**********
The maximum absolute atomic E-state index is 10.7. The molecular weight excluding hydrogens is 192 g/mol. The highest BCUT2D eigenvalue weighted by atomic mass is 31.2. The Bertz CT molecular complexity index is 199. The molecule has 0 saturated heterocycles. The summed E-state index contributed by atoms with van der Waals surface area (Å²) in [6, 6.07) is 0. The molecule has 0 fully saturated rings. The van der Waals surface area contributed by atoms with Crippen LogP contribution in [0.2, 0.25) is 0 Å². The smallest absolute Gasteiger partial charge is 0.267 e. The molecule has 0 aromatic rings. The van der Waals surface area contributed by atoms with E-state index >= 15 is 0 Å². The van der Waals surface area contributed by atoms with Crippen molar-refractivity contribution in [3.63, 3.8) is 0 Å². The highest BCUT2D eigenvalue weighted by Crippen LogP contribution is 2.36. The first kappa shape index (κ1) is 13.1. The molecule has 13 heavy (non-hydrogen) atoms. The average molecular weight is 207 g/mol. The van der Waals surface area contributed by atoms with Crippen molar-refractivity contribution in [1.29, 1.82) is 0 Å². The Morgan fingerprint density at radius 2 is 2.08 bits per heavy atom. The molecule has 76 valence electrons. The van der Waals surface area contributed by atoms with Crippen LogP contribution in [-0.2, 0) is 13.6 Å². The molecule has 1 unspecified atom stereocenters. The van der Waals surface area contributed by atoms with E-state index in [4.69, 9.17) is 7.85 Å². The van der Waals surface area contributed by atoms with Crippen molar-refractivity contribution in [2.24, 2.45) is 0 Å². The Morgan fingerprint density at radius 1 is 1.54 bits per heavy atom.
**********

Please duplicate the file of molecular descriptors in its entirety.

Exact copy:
The maximum absolute atomic E-state index is 10.7. The molecular weight excluding hydrogens is 192 g/mol. The highest BCUT2D eigenvalue weighted by atomic mass is 31.2. The Bertz CT molecular complexity index is 199. The molecule has 0 saturated heterocycles. The summed E-state index contributed by atoms with van der Waals surface area (Å²) in [6, 6.07) is 0. The molecule has 0 fully saturated rings. The van der Waals surface area contributed by atoms with Crippen LogP contribution in [0.2, 0.25) is 0 Å². The smallest absolute Gasteiger partial charge is 0.267 e. The molecule has 0 aromatic rings. The van der Waals surface area contributed by atoms with E-state index >= 15 is 0 Å². The van der Waals surface area contributed by atoms with Crippen molar-refractivity contribution in [3.63, 3.8) is 0 Å². The highest BCUT2D eigenvalue weighted by Crippen LogP contribution is 2.36. The first kappa shape index (κ1) is 13.1. The molecule has 13 heavy (non-hydrogen) atoms. The average molecular weight is 207 g/mol. The van der Waals surface area contributed by atoms with Crippen molar-refractivity contribution in [1.29, 1.82) is 0 Å². The Morgan fingerprint density at radius 2 is 2.08 bits per heavy atom. The molecule has 76 valence electrons. The van der Waals surface area contributed by atoms with Crippen LogP contribution in [-0.2, 0) is 13.6 Å². The molecule has 1 unspecified atom stereocenters. The van der Waals surface area contributed by atoms with E-state index in [4.69, 9.17) is 7.85 Å². The van der Waals surface area contributed by atoms with Crippen molar-refractivity contribution in [2.24, 2.45) is 0 Å². The Morgan fingerprint density at radius 1 is 1.54 bits per heavy atom.